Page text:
Marjorie Perloff

  • Empire Falls

    “The feuilleton,” Joseph Roth once declared to his editor at the Frankfurter Zeitung, “is just as important to the paper as its politics. . . . I don’t write ‘witty glosses.’ I paint the portrait of the age. That ought to be the job of the great newspaper.” Michael Hofmann, who has, over the past two decades, translated most of Roth’s major fiction, including his great novel The Radetzky March (1932), concurs with this boast. “Roth’s masterpieces,” he writes, “were not his novels but his feuilletons.”

    Hofmann may well be right. These topical pieces—at their best they are indeed prose poems—combine

  • The Return of the Repressed

    When was it that I stopped writing confidential and intimate letters? That I had to force myself to write letters at all? I no longer knew. When had the period of the “as if” letters begun—when I had decided to write as if no one was intercepting my mail; as if I was writing freely. . . . Could I still feel disappointment at this? Horror? Hadn’t I come to accept it? They’re succeeding, I thought. And how.

    —Christa Wolf, “What Remains”

    The unnerving title story of Christa Wolf’s What Remains tracks one day in the life of its narrator (transparently the author herself), who, like so many of

  • The Last Waltz

    IN 1914, THE AUSTRO-HUNGARIAN EMPIRE was a multicultural and polyglot entity covering 116,000 square miles. Its thirty million inhabitants included what are now Hungarians, Czechs, Slovenes, Serbs, Croats, Bosnians, and Romanians, as well as the Poles of Galicia, the Russians of the western Ukraine, and the Italians of the southern Tyrol and Trieste. By 1918, when World War I ended and the Dual Monarchy was dissolved, Vienna became the capital of a small and fragile republic that had only six million inhabitants and a territory of thirty-two thousand miles. From the hindsight of a

  • He Grew Old

    Volume 1 of The Letters of T. S. Eliot, which takes us from the poet’s childhood in St. Louis through The Waste Land, appeared in 1988, the year of Eliot’s centenary; the revised edition, meticulously edited by the poet’s widow, Valerie Eliot, this time with the help of Hugh Haughton, adds some two hundred additional letters, many of them negligible but some containing real revelations, as do the amended notes. Volume 2, more than twenty years in the making, covers only the years 1923–25. Given that Eliot was to live for another forty years, and that these first two volumes run to more than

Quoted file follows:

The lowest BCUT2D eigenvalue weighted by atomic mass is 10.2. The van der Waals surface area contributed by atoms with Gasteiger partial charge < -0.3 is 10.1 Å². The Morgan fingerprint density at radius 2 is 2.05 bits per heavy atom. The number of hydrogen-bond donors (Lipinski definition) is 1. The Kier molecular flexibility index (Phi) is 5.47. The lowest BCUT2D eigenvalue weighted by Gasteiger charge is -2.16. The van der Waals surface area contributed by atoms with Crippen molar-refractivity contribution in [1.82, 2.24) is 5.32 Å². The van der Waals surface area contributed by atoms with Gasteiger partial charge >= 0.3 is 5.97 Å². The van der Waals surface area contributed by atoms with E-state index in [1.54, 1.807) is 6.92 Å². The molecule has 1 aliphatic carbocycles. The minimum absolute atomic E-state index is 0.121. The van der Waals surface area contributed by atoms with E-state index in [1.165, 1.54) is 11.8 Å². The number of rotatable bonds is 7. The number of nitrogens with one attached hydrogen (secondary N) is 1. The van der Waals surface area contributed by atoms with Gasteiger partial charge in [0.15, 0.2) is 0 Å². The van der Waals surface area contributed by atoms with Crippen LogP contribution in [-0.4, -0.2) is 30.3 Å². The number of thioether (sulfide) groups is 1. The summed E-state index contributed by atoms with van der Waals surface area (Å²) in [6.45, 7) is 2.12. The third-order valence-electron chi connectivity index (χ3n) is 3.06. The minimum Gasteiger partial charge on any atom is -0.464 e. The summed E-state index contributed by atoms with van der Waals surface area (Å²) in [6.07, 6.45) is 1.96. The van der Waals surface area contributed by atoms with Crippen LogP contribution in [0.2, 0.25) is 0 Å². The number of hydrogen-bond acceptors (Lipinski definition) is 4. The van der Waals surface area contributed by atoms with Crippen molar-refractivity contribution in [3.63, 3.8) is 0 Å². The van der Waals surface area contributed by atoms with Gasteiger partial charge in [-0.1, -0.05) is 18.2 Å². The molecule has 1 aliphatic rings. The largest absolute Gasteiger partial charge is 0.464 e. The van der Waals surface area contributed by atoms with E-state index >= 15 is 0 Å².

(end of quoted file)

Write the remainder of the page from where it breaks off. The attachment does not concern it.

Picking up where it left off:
• Sam I Am

    In literary annals, 2009 may well go down as the year that saw the publication of not this or that novel, set of poems, or “important” theory book, but, quirkily enough, the first of four promised volumes of the letters of Samuel Beckett. As Joseph O’Neill put it in the cover story for the New York Times Book Review of April 5, “an elating cultural moment is upon us.” That sentiment has been echoed by many other reviews: In the March 11 TLS, Gabriel Josipovici takes Beckett’s letters to be, along with those of Keats and Kafka, among “the ten or twenty greatest books of their time.”

    Can a

  • Sniveling Rivalry

    On April 27, 1951, a few days before he died of cancer, Ludwig Wittgenstein completed one of his most important books, On Certainty. The previous day had been his sixty-second birthday. As Ray Monk tells it in his definitive biography,

    he knew it would be his last. When Mrs. Bevan [the wife of the doctor with whom Wittgenstein was staying] presented him with an electric blanket, saying as she gave it to him: “Many happy returns,” he stared hard at her and replied “There will be no returns.” . . . When told by Dr. Bevan

  • Necessary Deranger

    John Ashbery’s 1985 Selected Poems drew on the first thirty years of his career, from 1956’s Some Trees to 1985’s A Wave. The new Selected spans the twenty years following ’85 in roughly the same number of pages. Indeed, the volumes have a nice symmetry: Each covers ten books of poems (the most recent, A Worldly Country [2007], is not included in the new collection); each of the books in Notes from the Air: Selected Later Poems is reduced to approximately one-third of its length. Ashbery’s preference, in making these selections, has been for shorter poems: Just as the first Selected reproduces

  • Quoting Scriptures

    In the middle of the tenth century, a young Moroccan Jewish poet named Dunash ben Labrat arrived in the Andalusian city of Cordoba, then ruled by the blue-eyed caliph of Spanish-Basque descent 'Abd al-Rahmaan III. Dunash had studied in Baghdad, then considered the most spectacular city in the world, with the head of the Babylonian Jewish academy of Sura, Sa'adia ben Yosef al-Fayuumi, a man of great learning, who taught him, among other things, a keen appreciation of Arabic and its notion of fasaaha (radiance, clarity), as well as its importance for the understanding of Hebrew Scripture.